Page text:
In this blog post Graham Smith remembers the pioneering general practitioner Dr Julian Tudor Hart who died on the 1st of July. Graham interviewed him in June 1999.
I still recall approaching the encounter with trepidation. My colleagues in the University of Glasgow’s Department of General Practice held Julian in great esteem and with much affection. The then head of unit Professor Graham Watt rightly saw him as a significant figure in the history of general practice. I therefore wanted to get it right. A second challenge was that Julian was no fan of honours or building what he would have described as the cult of the individual. He had received an Honorary Doctorate from the University the day before, and as the interview reveals he had reluctantly agreed to the honorary degree because it could be used by the Department “a weapon” in our collective attempts to address health inequalities in Britain. He only agreed to be interviewed on the basis that we would discuss cult and myth making and the role of the individual in history.
It was a shock to hear that Julian died at the weekend. It was a bigger surprise to realise he was aged 91. He had such remarkable presence and vigour.
Born in South Wales in 1927, Tudor Hart would later serve as a general practitioner in Glyncorrwg, West Glamorgan for three decades. He is perhaps best known for what he called, the “inverse care law”: that the availability of high quality social and medical care is likely to vary inversely with the needs of the populations served. It also echoed Marx’s slogan “From each according to their ability, to each according to their needs”.
A great deal of his writing (see below) and practice was influenced by time spent with Archie Cochrane’s Medical Research Council funded Epidemiology Unit. He was later the first honorary president of the Socialist Health Association and throughout a champion of the National Health Service. However, he was always learning. And teaching. What I took from him is the importance of applying theory to practice.
In 2006, Graham Watt nominated Julian for the Royal College of General Practitioner’s Discovery Award. In doing so Graham noted:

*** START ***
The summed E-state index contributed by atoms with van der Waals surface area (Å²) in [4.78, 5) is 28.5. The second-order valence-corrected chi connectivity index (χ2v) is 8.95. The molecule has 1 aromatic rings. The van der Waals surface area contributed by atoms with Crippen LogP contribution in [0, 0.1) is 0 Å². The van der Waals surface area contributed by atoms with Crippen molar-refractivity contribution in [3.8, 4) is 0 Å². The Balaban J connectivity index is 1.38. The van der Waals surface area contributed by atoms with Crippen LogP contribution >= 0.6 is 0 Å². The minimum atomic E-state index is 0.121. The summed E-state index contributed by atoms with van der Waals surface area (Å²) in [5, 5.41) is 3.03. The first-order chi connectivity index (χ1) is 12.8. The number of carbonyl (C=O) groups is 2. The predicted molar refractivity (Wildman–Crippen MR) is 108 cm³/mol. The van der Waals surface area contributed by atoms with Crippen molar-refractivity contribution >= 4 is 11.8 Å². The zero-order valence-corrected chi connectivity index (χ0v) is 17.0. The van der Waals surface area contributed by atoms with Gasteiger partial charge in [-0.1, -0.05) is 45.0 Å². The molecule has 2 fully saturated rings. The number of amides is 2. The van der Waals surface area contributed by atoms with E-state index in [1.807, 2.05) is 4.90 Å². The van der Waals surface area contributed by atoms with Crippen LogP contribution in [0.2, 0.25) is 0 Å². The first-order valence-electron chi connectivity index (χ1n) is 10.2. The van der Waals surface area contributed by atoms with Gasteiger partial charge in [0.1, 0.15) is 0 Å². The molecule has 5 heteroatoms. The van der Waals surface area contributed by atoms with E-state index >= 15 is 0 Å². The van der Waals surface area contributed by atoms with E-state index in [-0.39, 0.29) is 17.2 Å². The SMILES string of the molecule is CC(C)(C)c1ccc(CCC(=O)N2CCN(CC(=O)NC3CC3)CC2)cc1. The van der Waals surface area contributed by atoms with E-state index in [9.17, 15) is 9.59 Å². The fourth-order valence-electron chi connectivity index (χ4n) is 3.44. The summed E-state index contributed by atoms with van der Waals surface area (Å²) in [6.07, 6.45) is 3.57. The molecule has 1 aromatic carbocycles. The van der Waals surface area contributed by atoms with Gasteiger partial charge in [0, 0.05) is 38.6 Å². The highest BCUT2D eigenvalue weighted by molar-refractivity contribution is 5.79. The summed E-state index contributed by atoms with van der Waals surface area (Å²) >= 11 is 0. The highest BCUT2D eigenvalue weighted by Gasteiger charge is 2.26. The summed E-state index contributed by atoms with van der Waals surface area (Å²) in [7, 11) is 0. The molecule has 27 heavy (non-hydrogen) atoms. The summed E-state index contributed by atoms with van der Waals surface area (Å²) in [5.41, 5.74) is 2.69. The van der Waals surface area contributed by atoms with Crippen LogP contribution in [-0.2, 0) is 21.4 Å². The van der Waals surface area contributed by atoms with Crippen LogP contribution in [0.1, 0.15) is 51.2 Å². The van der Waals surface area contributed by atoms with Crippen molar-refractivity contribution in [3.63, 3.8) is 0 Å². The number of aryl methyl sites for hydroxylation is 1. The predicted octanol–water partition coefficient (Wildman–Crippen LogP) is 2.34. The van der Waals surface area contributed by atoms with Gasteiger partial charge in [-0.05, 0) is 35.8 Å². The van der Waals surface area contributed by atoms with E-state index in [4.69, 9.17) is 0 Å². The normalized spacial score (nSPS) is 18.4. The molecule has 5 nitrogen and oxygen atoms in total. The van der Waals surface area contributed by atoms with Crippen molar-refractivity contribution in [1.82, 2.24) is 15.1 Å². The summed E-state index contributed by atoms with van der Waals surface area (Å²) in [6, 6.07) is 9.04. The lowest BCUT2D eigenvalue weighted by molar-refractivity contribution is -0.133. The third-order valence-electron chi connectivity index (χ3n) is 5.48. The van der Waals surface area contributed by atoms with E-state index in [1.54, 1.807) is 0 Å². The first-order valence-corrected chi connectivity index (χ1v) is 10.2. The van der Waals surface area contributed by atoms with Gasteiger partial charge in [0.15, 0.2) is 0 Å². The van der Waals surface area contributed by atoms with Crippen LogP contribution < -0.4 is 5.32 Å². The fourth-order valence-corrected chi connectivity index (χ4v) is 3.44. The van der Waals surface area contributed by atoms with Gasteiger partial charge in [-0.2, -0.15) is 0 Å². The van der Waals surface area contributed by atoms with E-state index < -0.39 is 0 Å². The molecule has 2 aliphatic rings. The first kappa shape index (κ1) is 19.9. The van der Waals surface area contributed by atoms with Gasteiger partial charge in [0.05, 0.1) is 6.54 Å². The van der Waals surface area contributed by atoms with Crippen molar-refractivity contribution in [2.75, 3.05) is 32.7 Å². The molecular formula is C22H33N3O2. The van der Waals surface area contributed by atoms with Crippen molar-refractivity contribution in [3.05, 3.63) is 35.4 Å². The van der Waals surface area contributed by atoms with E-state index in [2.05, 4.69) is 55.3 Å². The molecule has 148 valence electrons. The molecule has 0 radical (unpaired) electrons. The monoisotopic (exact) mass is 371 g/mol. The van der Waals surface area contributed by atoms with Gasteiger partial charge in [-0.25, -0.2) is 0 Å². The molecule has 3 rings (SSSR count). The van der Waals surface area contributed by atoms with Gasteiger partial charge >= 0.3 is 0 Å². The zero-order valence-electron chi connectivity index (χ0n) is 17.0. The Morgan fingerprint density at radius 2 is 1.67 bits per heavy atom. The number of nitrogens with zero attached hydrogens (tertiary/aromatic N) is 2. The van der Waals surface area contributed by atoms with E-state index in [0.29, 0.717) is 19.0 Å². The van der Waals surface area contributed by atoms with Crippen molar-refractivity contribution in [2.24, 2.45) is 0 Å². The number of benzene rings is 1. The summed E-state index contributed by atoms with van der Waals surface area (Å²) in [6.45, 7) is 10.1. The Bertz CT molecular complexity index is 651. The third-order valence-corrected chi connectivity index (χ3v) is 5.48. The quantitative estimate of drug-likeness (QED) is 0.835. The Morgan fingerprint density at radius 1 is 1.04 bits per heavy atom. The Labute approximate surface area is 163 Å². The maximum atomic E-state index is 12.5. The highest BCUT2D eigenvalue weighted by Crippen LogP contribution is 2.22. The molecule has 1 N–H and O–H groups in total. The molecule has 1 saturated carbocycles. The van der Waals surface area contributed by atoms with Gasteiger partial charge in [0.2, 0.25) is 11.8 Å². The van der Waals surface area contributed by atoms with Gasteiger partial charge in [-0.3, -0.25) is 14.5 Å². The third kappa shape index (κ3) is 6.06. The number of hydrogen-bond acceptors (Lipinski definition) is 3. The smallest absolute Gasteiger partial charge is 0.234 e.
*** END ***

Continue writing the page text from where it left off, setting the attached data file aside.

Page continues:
His ideas and example pervade modern general practice and remain at the cutting edge of thinking and practice concerning health improvement in primary care. …His life-long commitment to the daily tasks of general practice has always given his work and views a salience and credibility with fellow general practitioners. Julian Tudor Hart has been and will remain an inspiration to health practitioners and the communities they serve.
Oral histories are always co-productions. Their intersubjectivity, or “shared authority” as Michael Frisch put it, makes every interview unique. At the time of our encounter, Julian was at the top of his career. I was in a lowlier place as a Wellcome-funded history of medicine fellow embedded in a clinical department. However, Julian was kind enough to think seriously about my stuttering prompts and we had great fun. He asks his own questions too. At the end he says of the interview, “The whole bloody thing is a discussion between two left people with left politics… Two Marxists”. And then added, “I think that’s actually useful”. I continue to think that dialogue is useful. Many on the left and beyond will miss Julian’s contribution to public discourse.
Graham Smith, 3 July 2018
Selected Tudor Hart bibliography
Hart, JT (1974). “Milroy Lecture: the marriage of primary care and epidemiology: continuous anticipatory care of whole populations in a state medical service”. Journal of the Royal College of Physicians of London. 8: 299–314.
Watt, GCM; Foy, CJW; Hart, JT (1983). “Comparison of blood pressure, sodium intake, and other variables in offspring with and without a family history of high blood pressure”. Lancet. 1: 1245–8. doi:10.1016/s0140-6736(83)92697-1.
Hart, JT; Thomas, C; Gibbons, B; Edwards, C; Hart, M; Jones, J; Jones, M; Walton, P (1991). “Twenty-give years of audited screening in a socially deprived community”. British Medical Journal. 302: 1509–13.
Hart, JT (1992). “Rule of halves: implications of increasing diagnosis and reducing dropout for future workload and prescribing costs in primary care”. British Journal of General Practice. 42: 116–9.
Hart, JT (1995). “Clinical and economic consequences of patients as producers”. Journal of Public Health Medicine. 17: 383–6.
Books and chapters
Hart, JT. The National Health Service: in England and Wales. Communist Party of Great Britain; 1970.
Hart, JT and the Communist Party of Great Britain. The National Health Service in England and Wales: a Marxist perspective. London Health Students Branch. Research and Study Group, Marxists in Medicine; 1971.
Hart, JT. Going for Gold: a new approach to primary medical care in the South Wales valleys. Swansea: Socialist Health Association; 1997.
Hart, JT. Going to the doctor. In: Cooter R, Pickstone J (eds). Medicine in the 20th Century. Amsterdam: Harwood Academic Publishers; 2000. p. 543-58.
Hart, JT. Storming the Citadel: from romantic fiction to effective reality. In: Michael PF, Webster C (eds). Health and Society in Twentieth Century Wales. University of Wales Press; 2006. p. 208-15.